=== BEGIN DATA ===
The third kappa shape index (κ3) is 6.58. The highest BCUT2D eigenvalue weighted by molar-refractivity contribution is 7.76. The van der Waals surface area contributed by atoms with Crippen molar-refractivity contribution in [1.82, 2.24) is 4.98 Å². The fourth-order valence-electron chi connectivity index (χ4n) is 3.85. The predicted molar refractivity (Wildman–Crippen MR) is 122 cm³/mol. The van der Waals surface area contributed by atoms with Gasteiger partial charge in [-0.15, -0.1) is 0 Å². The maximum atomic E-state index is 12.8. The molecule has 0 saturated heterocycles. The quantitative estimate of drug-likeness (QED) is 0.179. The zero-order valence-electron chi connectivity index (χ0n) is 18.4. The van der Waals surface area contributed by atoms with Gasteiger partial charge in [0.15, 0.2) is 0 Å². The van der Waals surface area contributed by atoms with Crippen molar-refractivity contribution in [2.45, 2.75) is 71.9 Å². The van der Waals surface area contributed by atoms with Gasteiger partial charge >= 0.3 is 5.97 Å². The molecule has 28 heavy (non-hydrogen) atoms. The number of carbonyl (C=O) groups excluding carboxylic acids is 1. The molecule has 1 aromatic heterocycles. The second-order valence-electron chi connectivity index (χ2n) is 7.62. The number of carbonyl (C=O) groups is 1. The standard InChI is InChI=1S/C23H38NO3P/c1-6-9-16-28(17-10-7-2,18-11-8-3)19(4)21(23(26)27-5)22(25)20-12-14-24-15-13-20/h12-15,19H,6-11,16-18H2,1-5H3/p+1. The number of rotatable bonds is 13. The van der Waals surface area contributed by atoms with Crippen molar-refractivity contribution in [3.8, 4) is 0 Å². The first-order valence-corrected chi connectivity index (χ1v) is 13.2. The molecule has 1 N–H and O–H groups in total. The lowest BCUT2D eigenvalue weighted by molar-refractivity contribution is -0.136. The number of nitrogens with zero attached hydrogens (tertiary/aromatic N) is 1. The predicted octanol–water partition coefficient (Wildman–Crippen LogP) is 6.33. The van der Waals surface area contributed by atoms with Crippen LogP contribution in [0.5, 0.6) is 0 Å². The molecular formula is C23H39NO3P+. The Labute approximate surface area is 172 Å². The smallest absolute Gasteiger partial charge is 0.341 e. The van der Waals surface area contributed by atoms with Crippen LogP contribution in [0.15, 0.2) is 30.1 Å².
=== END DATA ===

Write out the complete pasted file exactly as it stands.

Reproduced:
The third kappa shape index (κ3) is 6.58. The highest BCUT2D eigenvalue weighted by molar-refractivity contribution is 7.76. The van der Waals surface area contributed by atoms with Crippen molar-refractivity contribution in [1.82, 2.24) is 4.98 Å². The fourth-order valence-electron chi connectivity index (χ4n) is 3.85. The predicted molar refractivity (Wildman–Crippen MR) is 122 cm³/mol. The van der Waals surface area contributed by atoms with Gasteiger partial charge in [-0.15, -0.1) is 0 Å². The maximum atomic E-state index is 12.8. The molecule has 0 saturated heterocycles. The quantitative estimate of drug-likeness (QED) is 0.179. The zero-order valence-electron chi connectivity index (χ0n) is 18.4. The van der Waals surface area contributed by atoms with Gasteiger partial charge in [0.15, 0.2) is 0 Å². The van der Waals surface area contributed by atoms with Crippen molar-refractivity contribution in [2.45, 2.75) is 71.9 Å². The van der Waals surface area contributed by atoms with Gasteiger partial charge >= 0.3 is 5.97 Å². The molecule has 28 heavy (non-hydrogen) atoms. The number of carbonyl (C=O) groups excluding carboxylic acids is 1. The molecule has 1 aromatic heterocycles. The second-order valence-electron chi connectivity index (χ2n) is 7.62. The number of carbonyl (C=O) groups is 1. The standard InChI is InChI=1S/C23H38NO3P/c1-6-9-16-28(17-10-7-2,18-11-8-3)19(4)21(23(26)27-5)22(25)20-12-14-24-15-13-20/h12-15,19H,6-11,16-18H2,1-5H3/p+1. The number of rotatable bonds is 13. The van der Waals surface area contributed by atoms with Crippen molar-refractivity contribution in [3.8, 4) is 0 Å². The first-order valence-corrected chi connectivity index (χ1v) is 13.2. The molecule has 1 N–H and O–H groups in total. The lowest BCUT2D eigenvalue weighted by molar-refractivity contribution is -0.136. The number of nitrogens with zero attached hydrogens (tertiary/aromatic N) is 1. The predicted octanol–water partition coefficient (Wildman–Crippen LogP) is 6.33. The van der Waals surface area contributed by atoms with Crippen LogP contribution in [0.5, 0.6) is 0 Å². The molecular formula is C23H39NO3P+. The Labute approximate surface area is 172 Å². The smallest absolute Gasteiger partial charge is 0.341 e. The van der Waals surface area contributed by atoms with Crippen LogP contribution in [0.15, 0.2) is 30.1 Å².